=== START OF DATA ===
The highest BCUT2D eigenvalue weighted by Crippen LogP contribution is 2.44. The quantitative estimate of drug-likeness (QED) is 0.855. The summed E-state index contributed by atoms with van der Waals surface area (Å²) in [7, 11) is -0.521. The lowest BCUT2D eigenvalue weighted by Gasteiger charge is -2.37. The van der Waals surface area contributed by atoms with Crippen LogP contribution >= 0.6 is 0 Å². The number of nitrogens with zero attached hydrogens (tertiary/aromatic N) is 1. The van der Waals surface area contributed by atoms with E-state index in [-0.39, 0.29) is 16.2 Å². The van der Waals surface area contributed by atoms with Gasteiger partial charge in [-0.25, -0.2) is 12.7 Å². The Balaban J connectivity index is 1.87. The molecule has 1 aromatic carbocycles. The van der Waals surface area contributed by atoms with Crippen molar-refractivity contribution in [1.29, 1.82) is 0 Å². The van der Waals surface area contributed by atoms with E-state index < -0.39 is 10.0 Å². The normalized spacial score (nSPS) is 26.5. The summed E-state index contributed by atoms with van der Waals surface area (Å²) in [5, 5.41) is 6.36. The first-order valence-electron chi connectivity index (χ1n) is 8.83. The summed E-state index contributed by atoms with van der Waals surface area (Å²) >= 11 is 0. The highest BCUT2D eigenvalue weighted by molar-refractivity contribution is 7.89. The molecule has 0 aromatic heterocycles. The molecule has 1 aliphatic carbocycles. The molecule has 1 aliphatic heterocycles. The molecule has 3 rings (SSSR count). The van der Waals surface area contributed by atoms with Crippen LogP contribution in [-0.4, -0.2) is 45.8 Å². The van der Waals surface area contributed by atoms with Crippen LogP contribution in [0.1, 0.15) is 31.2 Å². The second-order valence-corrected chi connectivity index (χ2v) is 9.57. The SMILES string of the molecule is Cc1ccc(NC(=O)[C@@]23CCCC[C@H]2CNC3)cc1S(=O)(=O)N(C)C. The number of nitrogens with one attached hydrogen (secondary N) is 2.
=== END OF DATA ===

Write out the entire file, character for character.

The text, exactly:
The highest BCUT2D eigenvalue weighted by Crippen LogP contribution is 2.44. The quantitative estimate of drug-likeness (QED) is 0.855. The summed E-state index contributed by atoms with van der Waals surface area (Å²) in [7, 11) is -0.521. The lowest BCUT2D eigenvalue weighted by Gasteiger charge is -2.37. The van der Waals surface area contributed by atoms with Crippen LogP contribution >= 0.6 is 0 Å². The number of nitrogens with zero attached hydrogens (tertiary/aromatic N) is 1. The van der Waals surface area contributed by atoms with E-state index in [-0.39, 0.29) is 16.2 Å². The van der Waals surface area contributed by atoms with Gasteiger partial charge in [-0.25, -0.2) is 12.7 Å². The Balaban J connectivity index is 1.87. The molecule has 1 aromatic carbocycles. The van der Waals surface area contributed by atoms with Crippen molar-refractivity contribution in [1.29, 1.82) is 0 Å². The van der Waals surface area contributed by atoms with E-state index < -0.39 is 10.0 Å². The normalized spacial score (nSPS) is 26.5. The summed E-state index contributed by atoms with van der Waals surface area (Å²) in [5, 5.41) is 6.36. The first-order valence-electron chi connectivity index (χ1n) is 8.83. The summed E-state index contributed by atoms with van der Waals surface area (Å²) >= 11 is 0. The highest BCUT2D eigenvalue weighted by molar-refractivity contribution is 7.89. The molecule has 0 aromatic heterocycles. The molecule has 1 aliphatic carbocycles. The molecule has 1 aliphatic heterocycles. The molecule has 3 rings (SSSR count). The van der Waals surface area contributed by atoms with Crippen LogP contribution in [-0.4, -0.2) is 45.8 Å². The van der Waals surface area contributed by atoms with Crippen LogP contribution in [0.1, 0.15) is 31.2 Å². The second-order valence-corrected chi connectivity index (χ2v) is 9.57. The SMILES string of the molecule is Cc1ccc(NC(=O)[C@@]23CCCC[C@H]2CNC3)cc1S(=O)(=O)N(C)C. The number of nitrogens with one attached hydrogen (secondary N) is 2.